Lab 4-1: Implementing OSPF in a Multi-area Environment

Physical Topology Diagram

  • Visual Topology
  • Command Line
  • Task 1: Configuring a multi-area OSPF network.

Visual Topology

Command List

Command Description
network address wildcard mask area id Specifies which interfaces are OSPF capable and links them to an OSPF area
router ospf process id Enters the OSPF router configuration mode
show ip ospf interfaces brief Displays OSPF interface information
show ip ospf neighbor Displays the contents of the adjacency table
show ip protocols Display information about active running protocols.
show ip route Displays the contents of the IPv4 routing table. (best paths)
show ip route ospf Filters the output display to only show OSPF entries in the routing table.

Task 1: Configuring a Multi-area OSPF Network

Step 1: Access the CLI on your router

Step 2: Check that your IPv4 addresses are still in place and create interface loopback0 and assign the IP address from the table below.

R#sh ip int brief
C:\>ipconfig

Rectify any IPv4 address problems

Router Interface IPv4 address Mask
R1 fa0/0 or gi0/0 10.1.1.1 255.255.255.0
R1 fa0/1 or gi 0/1 172.16.1.17 255.255.255.240
R1 loopback 0 1.1.1.1 255.255.255.255
R2 fa0/0 or gi0/0 10.2.2.1 255.255.255.0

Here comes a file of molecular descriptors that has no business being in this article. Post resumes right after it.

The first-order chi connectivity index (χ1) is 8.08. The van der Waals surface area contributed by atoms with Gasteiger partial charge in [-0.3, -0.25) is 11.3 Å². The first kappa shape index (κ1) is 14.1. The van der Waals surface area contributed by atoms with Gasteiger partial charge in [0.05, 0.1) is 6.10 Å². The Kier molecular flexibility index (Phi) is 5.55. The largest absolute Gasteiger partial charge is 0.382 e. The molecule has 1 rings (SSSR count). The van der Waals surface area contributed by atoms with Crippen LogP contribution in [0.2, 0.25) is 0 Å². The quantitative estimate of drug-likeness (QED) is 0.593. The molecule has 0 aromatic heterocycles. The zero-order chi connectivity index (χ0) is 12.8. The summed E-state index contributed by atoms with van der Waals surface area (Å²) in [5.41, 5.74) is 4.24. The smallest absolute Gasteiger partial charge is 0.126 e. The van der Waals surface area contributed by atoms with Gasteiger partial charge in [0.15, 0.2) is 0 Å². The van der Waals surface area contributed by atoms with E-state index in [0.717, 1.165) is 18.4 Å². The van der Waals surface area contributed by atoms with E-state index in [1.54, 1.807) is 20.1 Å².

R2 fa0/1 or gi0/1 172.16.1.18 255.255.255.240
R2 loopback 0 2.2.2.2 255.255.255.255

Step 3: Enter the OSPF router configuration mode and assign a process id of 1

Do process IDs need to match for routers to form an adjacency?

Step 4: Use the Network command with an explicit wildcard mask to enable the ethernet and the loopback interfaces. Use the table below for their area assignment

Router Interface Area
R1 fa0/0 or gi0/0 1
R1 fa0/1 or gi0/1 0
R1 loopback 0 0
R2 fa0/0 or gi0/0 2
R2 fa0/1 or gi0/1 0
R2 loopback 0 0

Step 5: Enter the sh ip protocol command and write down the router ID

Why did the router select this value.

Is there another way of controlling the router ID and if so, how?

Step 6: Run the sh ip ospf nei command (these are example outputs)

Note that both the router ID and the actual IP address of the neighbours interface are displayed using this command. The top picture displays a neighbour with a router ID of 2.2.2.2 and a connecting interface of 172.16.1.18.

Why do we see a DR and BDR in the pictures above but below we see a DR and DRother?

Using the sh ip protcol command we can find out information about the OSPF configuration.
Run this command on your router and analyze the result.

This display clearly identifies the Router ID, which networks (interfaces) are allocated to which areas, and a maximum equal cost load balancing of up to 4 paths.

Why is it an Area Border Router (ABR) ?

Step 7: View the contents of the IPv4 routing table and would you expect to see any OSPF entries?

You should observe OSPF generated O and O IA entries in your routing table.

Explain the difference between the two?

Step 7: Save your running-config.

Lab Answer Keys:

Recommended For You

About the Author: Linux Tips

Leave a Reply

Your email address will not be published. Required fields are marked *

This site uses Akismet to reduce spam. Learn how your comment data is processed.